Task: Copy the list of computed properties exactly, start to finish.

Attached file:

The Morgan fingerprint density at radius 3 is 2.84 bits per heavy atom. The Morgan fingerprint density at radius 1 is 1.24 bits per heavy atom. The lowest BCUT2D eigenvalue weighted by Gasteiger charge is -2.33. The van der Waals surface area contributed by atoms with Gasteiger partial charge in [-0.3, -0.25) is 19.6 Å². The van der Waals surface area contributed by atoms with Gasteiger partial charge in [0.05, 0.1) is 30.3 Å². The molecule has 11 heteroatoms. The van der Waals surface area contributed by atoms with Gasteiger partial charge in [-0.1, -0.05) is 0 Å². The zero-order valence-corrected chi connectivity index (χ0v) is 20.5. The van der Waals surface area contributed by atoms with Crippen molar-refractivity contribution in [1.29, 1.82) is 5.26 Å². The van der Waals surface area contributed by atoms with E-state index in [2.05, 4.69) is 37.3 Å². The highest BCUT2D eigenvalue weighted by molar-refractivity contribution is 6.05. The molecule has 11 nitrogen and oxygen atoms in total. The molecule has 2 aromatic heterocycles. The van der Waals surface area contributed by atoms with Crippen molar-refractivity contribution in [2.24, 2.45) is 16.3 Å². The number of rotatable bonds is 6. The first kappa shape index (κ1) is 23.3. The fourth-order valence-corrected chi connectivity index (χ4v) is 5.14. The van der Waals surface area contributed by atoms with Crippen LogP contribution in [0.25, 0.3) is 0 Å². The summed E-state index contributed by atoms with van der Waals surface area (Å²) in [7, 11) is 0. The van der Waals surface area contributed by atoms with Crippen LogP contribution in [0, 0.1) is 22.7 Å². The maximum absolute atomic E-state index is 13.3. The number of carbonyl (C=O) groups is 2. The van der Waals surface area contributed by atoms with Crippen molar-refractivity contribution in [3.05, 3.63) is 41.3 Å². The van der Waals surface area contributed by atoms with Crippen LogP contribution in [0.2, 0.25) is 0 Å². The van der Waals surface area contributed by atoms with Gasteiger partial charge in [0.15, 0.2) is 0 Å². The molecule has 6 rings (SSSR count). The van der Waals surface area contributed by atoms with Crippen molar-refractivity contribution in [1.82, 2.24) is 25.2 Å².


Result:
The Morgan fingerprint density at radius 3 is 2.84 bits per heavy atom. The Morgan fingerprint density at radius 1 is 1.24 bits per heavy atom. The lowest BCUT2D eigenvalue weighted by Gasteiger charge is -2.33. The van der Waals surface area contributed by atoms with Gasteiger partial charge in [-0.3, -0.25) is 19.6 Å². The van der Waals surface area contributed by atoms with Gasteiger partial charge in [0.05, 0.1) is 30.3 Å². The molecule has 11 heteroatoms. The van der Waals surface area contributed by atoms with Gasteiger partial charge in [-0.1, -0.05) is 0 Å². The zero-order valence-corrected chi connectivity index (χ0v) is 20.5. The van der Waals surface area contributed by atoms with Crippen molar-refractivity contribution in [1.29, 1.82) is 5.26 Å². The van der Waals surface area contributed by atoms with E-state index in [2.05, 4.69) is 37.3 Å². The highest BCUT2D eigenvalue weighted by molar-refractivity contribution is 6.05. The molecule has 11 nitrogen and oxygen atoms in total. The molecule has 2 aromatic heterocycles. The van der Waals surface area contributed by atoms with Crippen molar-refractivity contribution in [2.24, 2.45) is 16.3 Å². The number of rotatable bonds is 6. The first kappa shape index (κ1) is 23.3. The fourth-order valence-corrected chi connectivity index (χ4v) is 5.14. The van der Waals surface area contributed by atoms with Crippen LogP contribution in [0.25, 0.3) is 0 Å². The summed E-state index contributed by atoms with van der Waals surface area (Å²) in [7, 11) is 0. The van der Waals surface area contributed by atoms with Crippen LogP contribution in [0, 0.1) is 22.7 Å². The maximum absolute atomic E-state index is 13.3. The number of carbonyl (C=O) groups is 2. The van der Waals surface area contributed by atoms with Crippen molar-refractivity contribution in [3.05, 3.63) is 41.3 Å². The van der Waals surface area contributed by atoms with Crippen LogP contribution in [0.2, 0.25) is 0 Å². The van der Waals surface area contributed by atoms with Gasteiger partial charge in [0.15, 0.2) is 0 Å². The molecule has 6 rings (SSSR count). The van der Waals surface area contributed by atoms with Crippen molar-refractivity contribution in [1.82, 2.24) is 25.2 Å².